In-vehicle commerce is emerging
The market for in-vehicle commerce is growing rapidly. It is estimated that 600 million connected vehicles will generate $537 billion of in-car transactions by 2030. In particular, the value of in-car payments is expected to reach $1 billion in 2023 from less than $100 million in 2020. Today, car makers are accelerating the development of in-car payment services to benefit from the emerging in-vehicle commerce.
Car makers continue to build siloes
Every time the topic of in-vehicle commerce pops up, I cannot resist thinking about R-Link, one of the first in-car appstores released in 2012 on the Clio IV and the Zoe, with the ambition to bring the apps to cars. The fact that Worldline managed to bring credit card payment, allowing for R-link apps download, gives me a big smile.
The last decade has brought many advancements in the world of connected vehicles, ranging from technologies such as 4G/5G/6G, AI and self-driving to services such as telematics, infotainment and data monetization. Today, almost every car brand comes with their own appstore, and their -service platforms have the bridge to mobile apps via CarPlay, AndroidAuto or MirroLink.
In-vehicle commerce combines all of these aspects mentioned above to reinvent business models. For example, Mercedes partners with Visa to launch in-car payment. Mercedes car owners using this service are able to purchase services through the onboard unit and conduct payment with fingerprint authentication.
So far, car makers continue to build closed ecosystems of in-car apps and commercial success has been absent. General Motor (GM) rolled out its in-vehicle marketplace, which had the potential to break siloes with the open marketplace concept. For example, petrol merchants are able to offer services with an in-vehicle app to attract drivers to their service stations; these services can be seamlessly integrated with a payment solution.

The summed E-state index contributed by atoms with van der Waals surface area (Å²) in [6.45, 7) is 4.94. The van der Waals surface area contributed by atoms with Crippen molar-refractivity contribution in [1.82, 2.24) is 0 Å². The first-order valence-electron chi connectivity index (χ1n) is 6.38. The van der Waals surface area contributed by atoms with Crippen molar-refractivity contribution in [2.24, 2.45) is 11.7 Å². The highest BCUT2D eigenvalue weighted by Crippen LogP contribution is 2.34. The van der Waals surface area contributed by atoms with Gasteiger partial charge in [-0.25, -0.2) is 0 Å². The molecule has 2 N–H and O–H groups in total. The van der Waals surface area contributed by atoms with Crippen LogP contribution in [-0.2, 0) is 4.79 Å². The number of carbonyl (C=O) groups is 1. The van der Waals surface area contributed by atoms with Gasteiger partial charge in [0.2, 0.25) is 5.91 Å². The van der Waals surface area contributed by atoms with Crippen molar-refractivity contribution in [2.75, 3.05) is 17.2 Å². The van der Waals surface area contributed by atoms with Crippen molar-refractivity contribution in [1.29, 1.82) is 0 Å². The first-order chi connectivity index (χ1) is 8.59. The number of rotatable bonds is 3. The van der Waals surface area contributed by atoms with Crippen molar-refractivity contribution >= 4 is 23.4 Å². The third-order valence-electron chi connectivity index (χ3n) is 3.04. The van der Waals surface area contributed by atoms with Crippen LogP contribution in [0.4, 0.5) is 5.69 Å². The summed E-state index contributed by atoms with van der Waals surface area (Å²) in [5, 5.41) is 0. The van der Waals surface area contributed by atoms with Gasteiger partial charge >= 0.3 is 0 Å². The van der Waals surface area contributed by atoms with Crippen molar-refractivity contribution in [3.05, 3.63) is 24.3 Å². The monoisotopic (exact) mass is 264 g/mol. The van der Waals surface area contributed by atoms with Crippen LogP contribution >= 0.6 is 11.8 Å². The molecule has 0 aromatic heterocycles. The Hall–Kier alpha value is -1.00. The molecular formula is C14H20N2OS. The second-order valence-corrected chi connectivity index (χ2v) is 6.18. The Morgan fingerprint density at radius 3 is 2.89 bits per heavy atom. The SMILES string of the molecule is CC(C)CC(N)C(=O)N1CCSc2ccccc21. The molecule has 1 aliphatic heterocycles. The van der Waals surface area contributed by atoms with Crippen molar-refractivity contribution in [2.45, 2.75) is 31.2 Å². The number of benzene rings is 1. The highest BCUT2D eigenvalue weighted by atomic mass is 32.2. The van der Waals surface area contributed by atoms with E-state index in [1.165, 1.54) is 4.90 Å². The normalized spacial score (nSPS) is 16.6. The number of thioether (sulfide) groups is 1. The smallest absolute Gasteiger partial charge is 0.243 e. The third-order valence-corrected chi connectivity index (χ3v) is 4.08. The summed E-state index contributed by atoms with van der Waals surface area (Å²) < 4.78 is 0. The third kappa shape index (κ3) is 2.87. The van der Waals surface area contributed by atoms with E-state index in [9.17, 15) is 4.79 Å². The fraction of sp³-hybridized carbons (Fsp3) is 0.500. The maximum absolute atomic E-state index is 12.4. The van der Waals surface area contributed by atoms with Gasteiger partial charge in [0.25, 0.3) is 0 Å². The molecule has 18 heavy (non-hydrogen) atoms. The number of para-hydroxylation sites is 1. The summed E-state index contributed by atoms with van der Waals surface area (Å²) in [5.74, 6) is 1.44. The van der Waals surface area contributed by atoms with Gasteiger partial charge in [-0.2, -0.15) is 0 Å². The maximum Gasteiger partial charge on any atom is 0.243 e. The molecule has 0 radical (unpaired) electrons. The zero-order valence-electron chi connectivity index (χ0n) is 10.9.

Unfortunately, GM decided to discontinue this service at the beginning of 2022 due to the lack of user adoption. The current development of in-vehicle commerce shows that launching an open ecosystem takes more work.
Consumers are still driving on the bumping roads
There are many reasons why in-car commerce has not yet reached mass market adoption. The first reason remains the lack of a proper ecosystems and the involvement of key stakeholders. The second issue is the lack of users benefits: what’s in it for the consumers? The third issue is the lack of user friendly in-car applications allowing for a smooth customer experience during the journey, taking into account a seamless integration between those services and payment.
Nevertheless, the industry is paying good attention to potential use cases and to the improvement of user experience. For example, in collaboration with Worldline, Total has launched the TOTAL eWallet in 2018, creating a simpler and smoother drivers experience at service stations. The TOTAL eWallet is still serving high volume of consumers today.
This development is a good start with a potential to expand to broader user adoption, but bringing an initiative such as TOTAL eWallet to the entire energy retail industry (i.e. petrol and electricity), beyond one single service provider, is a different ballgame. It requires a fundamental change in the business model, and therefore, a fundamental change in the ecosystem.
Now is the time to establish open ecosystems
To start with the consumers, the time to silently use connected car data without rewards is over. We should start providing fair benefits to drivers to incentivize vehicle data sharing such as location and battery or fuel tank level. Using real-time contextual data, merchants would increase the acquisition rate tremendously by guiding drivers to their shops with attractive offers. In return, consumers are more willing to share data and benefit from a rewards program, which can be loyalty points or a voucher for beverage.